Below I list the selected questions and answer options (Table 1).

Selected questions and answer options (source: compiled by the author)

1. State the percentage of your employees in the company who receive minimum wage.
a) 0% of employees receiving minimum wage out of the total number of employees b) 1–3% of employees receiving minimum wage out of the total number of employees c) 4 or more % of employees receiving minimum wage out of the total number of employees
2. State whether you believe the concept of minimum wage should be applied.
a) Yes. b) No.
3. State your opinion on optimal amount of minimum wage. The amount of minimum monthly wage should be:
a) less than CZK 10 000 b) CZK 10 001 – 12 000 c) CZK 12 001 or more
4. State whether you believe the concept of minimum wage hinders employment of low-qualified workers.
a) Insignificant impact on employment of such workers. b) Slightly negative impact on employment of such workers. c) Strongly negative impact on employment of such workers.
5. State whether you believe the concept of minimum wage or minimum wage adjustment increases the costs of the company to such a degree that it results in reducing the number of workers.
a) Minimum wage and its adjustment has insignificant impact on reducing the number of workers in the company. b) Minimum wage has slight impact on reducing the number of workers in the company. c) Minimum wage has strong impact on reducing the number of workers in the company.
6. State whether you believe the concept of minimum wage or minimum wage adjustment has negative impact on the competitiveness of the company.
a) Minimum wage has insignificant impact on the competitiveness of the company. b) Minimum wage has a slightly negative impact on the competitiveness of the company. c) Minimum wage has a strongly negative impact on the competitiveness of the company.
7. State what the amount of minimum wage should be derived from.
a) Average gross wage in the Czech Republic. b) Average gross wage in all EU Member States. c) Living minimum. d) Subsistence minimum. e) Median wage.
8. State how the minimum wage amount should be adjusted.
a) Yearly by inflation. b) Based on average gross wage adjustment. c) Based on living minimum adjustment. d) Based on subsistence minimum adjustment. e) Based on median wage adjustment.

2.3. Results

Below are the results for the respective questions of the interview survey (Table 2).

Summary of interview survey results (source: compiled by the author)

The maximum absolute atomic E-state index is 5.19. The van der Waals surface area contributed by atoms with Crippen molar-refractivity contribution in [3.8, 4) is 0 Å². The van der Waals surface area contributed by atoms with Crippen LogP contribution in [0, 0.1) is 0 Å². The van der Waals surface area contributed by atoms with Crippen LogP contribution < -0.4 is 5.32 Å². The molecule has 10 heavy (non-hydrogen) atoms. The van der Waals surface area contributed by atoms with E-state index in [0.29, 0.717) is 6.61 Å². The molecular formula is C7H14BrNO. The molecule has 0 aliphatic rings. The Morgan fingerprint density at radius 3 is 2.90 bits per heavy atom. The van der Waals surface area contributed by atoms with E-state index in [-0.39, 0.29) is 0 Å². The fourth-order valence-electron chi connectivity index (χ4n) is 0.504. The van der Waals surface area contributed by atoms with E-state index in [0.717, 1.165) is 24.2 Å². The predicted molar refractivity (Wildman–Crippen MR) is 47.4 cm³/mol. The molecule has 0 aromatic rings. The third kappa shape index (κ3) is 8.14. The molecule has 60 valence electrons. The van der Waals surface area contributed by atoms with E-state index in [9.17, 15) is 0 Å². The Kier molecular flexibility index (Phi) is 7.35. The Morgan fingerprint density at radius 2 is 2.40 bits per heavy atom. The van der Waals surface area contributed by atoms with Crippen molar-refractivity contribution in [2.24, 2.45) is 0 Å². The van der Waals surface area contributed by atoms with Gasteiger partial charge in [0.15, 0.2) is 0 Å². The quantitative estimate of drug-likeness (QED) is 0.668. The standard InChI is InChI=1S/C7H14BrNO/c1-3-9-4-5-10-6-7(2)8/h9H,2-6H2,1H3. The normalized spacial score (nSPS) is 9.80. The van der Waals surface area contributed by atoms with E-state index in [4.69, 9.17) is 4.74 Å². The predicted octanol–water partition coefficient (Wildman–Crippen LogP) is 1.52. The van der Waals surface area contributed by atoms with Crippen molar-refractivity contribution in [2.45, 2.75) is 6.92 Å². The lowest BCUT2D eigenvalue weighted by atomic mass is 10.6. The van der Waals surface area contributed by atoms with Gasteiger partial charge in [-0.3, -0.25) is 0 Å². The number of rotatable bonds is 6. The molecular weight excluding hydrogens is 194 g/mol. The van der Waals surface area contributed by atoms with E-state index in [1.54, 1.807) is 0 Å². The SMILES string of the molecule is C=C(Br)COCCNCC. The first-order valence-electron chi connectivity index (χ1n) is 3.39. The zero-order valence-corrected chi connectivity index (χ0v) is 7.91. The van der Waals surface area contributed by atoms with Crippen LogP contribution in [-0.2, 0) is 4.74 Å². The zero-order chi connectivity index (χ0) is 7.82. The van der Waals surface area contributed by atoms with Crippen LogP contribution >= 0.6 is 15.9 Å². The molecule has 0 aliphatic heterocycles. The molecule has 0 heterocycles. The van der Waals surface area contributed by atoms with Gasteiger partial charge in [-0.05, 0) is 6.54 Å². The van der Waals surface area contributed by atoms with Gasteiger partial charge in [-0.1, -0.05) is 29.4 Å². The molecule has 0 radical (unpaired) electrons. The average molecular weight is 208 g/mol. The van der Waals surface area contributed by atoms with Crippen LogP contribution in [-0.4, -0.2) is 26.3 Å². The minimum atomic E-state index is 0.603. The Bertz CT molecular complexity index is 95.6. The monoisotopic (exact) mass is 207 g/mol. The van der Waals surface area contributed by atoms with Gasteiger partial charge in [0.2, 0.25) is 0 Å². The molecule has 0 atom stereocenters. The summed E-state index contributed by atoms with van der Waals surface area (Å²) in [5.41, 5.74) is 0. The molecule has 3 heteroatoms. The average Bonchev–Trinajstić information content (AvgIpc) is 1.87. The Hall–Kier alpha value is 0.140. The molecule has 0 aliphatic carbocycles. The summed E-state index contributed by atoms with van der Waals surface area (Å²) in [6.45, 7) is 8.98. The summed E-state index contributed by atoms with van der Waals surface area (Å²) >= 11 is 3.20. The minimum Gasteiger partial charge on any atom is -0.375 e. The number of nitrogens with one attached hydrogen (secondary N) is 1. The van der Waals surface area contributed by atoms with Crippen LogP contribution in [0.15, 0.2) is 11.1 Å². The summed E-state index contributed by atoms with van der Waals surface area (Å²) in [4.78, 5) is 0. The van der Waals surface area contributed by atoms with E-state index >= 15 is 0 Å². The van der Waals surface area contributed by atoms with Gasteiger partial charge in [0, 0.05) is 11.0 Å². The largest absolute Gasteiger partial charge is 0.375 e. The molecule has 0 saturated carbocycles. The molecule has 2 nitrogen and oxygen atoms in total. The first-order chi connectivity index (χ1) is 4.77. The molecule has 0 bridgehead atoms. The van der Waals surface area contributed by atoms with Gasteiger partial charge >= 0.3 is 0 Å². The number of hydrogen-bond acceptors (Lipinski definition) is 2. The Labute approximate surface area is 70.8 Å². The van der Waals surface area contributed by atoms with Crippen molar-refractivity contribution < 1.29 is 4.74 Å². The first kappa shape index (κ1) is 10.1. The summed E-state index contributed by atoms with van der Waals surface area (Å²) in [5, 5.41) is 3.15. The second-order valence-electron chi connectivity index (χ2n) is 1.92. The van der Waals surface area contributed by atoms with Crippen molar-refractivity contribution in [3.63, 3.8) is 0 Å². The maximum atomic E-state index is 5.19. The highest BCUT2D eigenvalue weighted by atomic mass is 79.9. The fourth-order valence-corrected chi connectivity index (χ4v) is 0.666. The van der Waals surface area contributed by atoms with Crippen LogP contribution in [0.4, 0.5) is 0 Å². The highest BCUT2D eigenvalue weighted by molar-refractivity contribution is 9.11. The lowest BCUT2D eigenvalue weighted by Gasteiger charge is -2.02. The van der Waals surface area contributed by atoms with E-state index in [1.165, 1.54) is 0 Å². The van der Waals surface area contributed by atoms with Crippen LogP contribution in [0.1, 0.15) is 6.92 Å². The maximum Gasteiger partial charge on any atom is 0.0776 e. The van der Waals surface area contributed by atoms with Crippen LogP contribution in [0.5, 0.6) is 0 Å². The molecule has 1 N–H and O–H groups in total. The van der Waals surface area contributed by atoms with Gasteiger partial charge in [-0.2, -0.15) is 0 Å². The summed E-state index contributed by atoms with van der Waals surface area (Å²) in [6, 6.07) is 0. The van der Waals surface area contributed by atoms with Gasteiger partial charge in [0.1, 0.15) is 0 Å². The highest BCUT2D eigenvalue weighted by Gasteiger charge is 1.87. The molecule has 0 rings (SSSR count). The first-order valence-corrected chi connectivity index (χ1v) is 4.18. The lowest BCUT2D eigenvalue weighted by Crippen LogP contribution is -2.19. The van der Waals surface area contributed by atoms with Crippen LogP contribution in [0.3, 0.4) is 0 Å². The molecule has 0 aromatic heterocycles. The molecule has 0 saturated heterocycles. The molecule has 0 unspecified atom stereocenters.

Enterprises
Number of micro enterprises Number of small enterprises Number of medium and large enterprises Total number
Enterprises participating in interview survey divided by their size 73 56 54 183
1. State the percentage of your employees in the company who receive minimum wage
a) 0% of employees receiving minimum wage out of the total number of employees 53 40 45 138
b) 1–3% of employees receiving minimum wage out of the total number of employees 0 2 4 6
c) 4 or more % of employees receiving minimum wage out of the total number of employees 20 14 5 39
2. State whether you believe the concept of minimum wage should be applied.
a) Yes 73 56 51 180
b) No 0 0 3 3
3. State your opinion on optimal amount of minimum wage. The amount of minimum monthly wage should be:
a) less than CZK 10 000 52 29 32 113
b) CZK 10,001 – 12 000 11 14 18 43
c) CZK 12 001 or more 10 13 4 27
4. State whether you believe the concept of minimum wage hinders employment of low-qualified workers.
a) Insignificant impact on employment of such workers 35 24 28 87
b) Slightly negative impact on employment of such workers 25 25 19 69
c) Strongly negative impact on employment of such workers 13 7 7 27
5. State whether you believe the concept of minimum wage or minimum wage adjustment increases the costs of the company to such a degree that it results in reducing the number of workers.
a) Minimum wage and its adjustment has an insignificant impact on reducing the number of workers in this company 40 32 37 109
b) Minimum wage has a slight impact on reducing the number of workers in the company 23 17 12 52
c) Minimum wage has a strong impact on reducing the number of workers in the company 10 7 5 22
6. State whether you believe the concept of minimum wage or minimum wage adjustment has negative impact on the competitiveness of the company.
a) Minimum wage has insignificant impact on the competitiveness of the company. 41 31 38 110
b) Minimum wage has a slightly negative impact on the competitiveness of the company. 21 16 12 49
c) Minimum wage has a strongly negative impact on the competitiveness of the company. 11 9 4 24
7. State what the amount of minimum wage should be derived from.
a) The amount of minimum wage should be derived from average gross wage in the Czech Republic. 27 23 28 78
b) The amount of minimum wage should be derived from average gross wage in all EU Member States. 13 14 7 34